What’s My Line? was an Emmy-winning game show which originally ran in the United States on the CBS television network from 1950 to 1967. Moderated by John Charles Daly, the show featured a variety of celebrity panelists (including Steve Allen, Soupy Sales and Bennett Cerf) who were tasked with determining the guest’s occupation through asking a series of yes-no questions.
Filmed in New York, What’s My Line? played host to a number of baseball legends during their playing careers including several hometown Yankees.
MICKEY MANTLE, MAY 1953
Mickey Mantle moved to center field for the Yankees in his second year in the big leagues, taking over the spot from Joe DiMaggio who retired at the end of the 1951 season. He appeared on What’s My Line? early in his third year and would go on to be named to the All-Star team for the second time.
ROY CAMPANELLA, SEPTEMBER 1953
Brooklyn Dodgers catcher Roy Campanella was in the midst of his finest year when he appeared as a guest on the game show. He finished the season with a league-leading 142 RBIs and a batting average of .312 on way to winning his second MVP award in three years.
TED WILLIAMS, MAY 1954
When he was the mystery guest on What’s My Line?, Red Sox legendary left fielder Ted Williams was just coming off a season in which he appeared in only 37 games, posting a .407 batting average.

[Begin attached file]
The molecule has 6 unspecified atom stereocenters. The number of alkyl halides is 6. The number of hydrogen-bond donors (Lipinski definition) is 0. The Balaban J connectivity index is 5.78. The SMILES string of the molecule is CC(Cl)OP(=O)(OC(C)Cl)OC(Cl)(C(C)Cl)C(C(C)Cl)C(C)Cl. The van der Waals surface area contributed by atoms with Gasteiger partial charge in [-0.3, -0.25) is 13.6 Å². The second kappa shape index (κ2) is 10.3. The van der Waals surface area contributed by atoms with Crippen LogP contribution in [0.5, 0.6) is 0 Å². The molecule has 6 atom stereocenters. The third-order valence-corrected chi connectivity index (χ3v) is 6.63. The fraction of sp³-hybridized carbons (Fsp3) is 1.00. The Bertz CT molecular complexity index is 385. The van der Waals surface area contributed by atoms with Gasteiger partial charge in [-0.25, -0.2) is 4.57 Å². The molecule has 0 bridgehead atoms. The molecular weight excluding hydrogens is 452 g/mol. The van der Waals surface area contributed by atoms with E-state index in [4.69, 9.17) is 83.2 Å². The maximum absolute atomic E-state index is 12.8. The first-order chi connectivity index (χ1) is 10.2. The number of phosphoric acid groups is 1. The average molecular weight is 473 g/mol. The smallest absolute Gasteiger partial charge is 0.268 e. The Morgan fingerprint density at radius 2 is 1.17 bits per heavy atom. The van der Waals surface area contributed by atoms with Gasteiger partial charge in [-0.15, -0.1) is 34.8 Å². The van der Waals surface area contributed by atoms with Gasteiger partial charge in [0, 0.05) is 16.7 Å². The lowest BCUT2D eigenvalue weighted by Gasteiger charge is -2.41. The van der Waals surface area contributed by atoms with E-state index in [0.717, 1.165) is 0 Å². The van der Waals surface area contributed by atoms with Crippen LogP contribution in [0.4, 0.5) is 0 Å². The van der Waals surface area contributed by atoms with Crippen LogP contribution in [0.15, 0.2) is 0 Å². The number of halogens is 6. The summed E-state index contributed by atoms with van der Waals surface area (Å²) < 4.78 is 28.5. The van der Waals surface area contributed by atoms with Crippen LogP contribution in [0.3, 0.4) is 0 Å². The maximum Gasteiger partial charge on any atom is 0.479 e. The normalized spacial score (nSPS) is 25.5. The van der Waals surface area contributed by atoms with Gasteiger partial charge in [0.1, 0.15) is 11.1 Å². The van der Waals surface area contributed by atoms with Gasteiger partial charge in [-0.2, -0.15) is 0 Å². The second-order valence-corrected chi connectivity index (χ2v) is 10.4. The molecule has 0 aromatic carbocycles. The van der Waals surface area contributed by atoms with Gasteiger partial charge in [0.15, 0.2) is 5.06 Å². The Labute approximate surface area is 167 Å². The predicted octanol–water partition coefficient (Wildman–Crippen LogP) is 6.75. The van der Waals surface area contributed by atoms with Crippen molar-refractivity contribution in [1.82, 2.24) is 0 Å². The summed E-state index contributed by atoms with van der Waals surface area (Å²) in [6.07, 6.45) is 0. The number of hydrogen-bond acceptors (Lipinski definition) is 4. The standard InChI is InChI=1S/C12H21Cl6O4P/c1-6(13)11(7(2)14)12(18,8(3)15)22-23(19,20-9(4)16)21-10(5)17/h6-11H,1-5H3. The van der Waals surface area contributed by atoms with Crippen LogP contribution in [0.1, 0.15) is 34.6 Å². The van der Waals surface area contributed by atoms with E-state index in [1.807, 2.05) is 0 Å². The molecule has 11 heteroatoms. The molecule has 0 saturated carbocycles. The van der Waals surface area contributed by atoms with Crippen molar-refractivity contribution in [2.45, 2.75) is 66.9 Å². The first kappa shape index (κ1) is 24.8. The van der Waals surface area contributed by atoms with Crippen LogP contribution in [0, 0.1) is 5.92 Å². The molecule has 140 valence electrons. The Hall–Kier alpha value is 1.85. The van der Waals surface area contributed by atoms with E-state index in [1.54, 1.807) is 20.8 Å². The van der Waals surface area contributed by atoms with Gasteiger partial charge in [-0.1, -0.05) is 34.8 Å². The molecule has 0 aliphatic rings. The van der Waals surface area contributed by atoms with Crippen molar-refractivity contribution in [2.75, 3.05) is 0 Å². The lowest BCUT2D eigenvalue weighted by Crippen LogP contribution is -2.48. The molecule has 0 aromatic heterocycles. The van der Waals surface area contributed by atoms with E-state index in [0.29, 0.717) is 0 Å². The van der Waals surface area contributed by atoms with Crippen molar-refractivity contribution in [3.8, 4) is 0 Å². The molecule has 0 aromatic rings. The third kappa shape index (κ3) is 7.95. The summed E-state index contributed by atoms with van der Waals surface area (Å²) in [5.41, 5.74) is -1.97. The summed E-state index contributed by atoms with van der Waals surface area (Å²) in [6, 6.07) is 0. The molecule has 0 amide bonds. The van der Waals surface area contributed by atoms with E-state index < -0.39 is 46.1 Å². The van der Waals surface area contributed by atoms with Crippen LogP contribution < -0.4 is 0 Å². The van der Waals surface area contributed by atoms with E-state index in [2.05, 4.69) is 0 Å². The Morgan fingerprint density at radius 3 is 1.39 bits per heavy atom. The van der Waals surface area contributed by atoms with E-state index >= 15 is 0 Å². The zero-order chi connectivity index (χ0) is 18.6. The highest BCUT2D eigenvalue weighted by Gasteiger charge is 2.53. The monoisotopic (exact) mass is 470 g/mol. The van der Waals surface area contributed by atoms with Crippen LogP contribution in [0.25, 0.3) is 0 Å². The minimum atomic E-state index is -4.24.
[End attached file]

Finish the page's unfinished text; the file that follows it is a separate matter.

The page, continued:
WILLIE MAYS, JULY 1954
Midway through his third season, New York Giants outfielder Willie Mays came on What’s My Line?, affecting a high pitched voice to help conceal his identity from the blindfolded panelists. The “Say Hey Kid” went on to finish the 1954 season as the league MVP with 41 home runs and a .345 batting average.
JOE DIMAGGIO, SEPTEMBER 1955
Legendary Yankees center fielder Joe Dimaggio, recently divorced from Marilyn Monroe, appeared on the show in 1955, four years removed from his last Major League game.
YOGI BERRA, JULY 1961
Yankees manager Yogi Berra was a mystery guest on What’s My Line? nine days before the 1961 All-Star Game which would feature four of his players as starters: pitcher Whitey Ford, shortstop Tony Kubek, and outfielders Mickey Mantle and Roger Maris.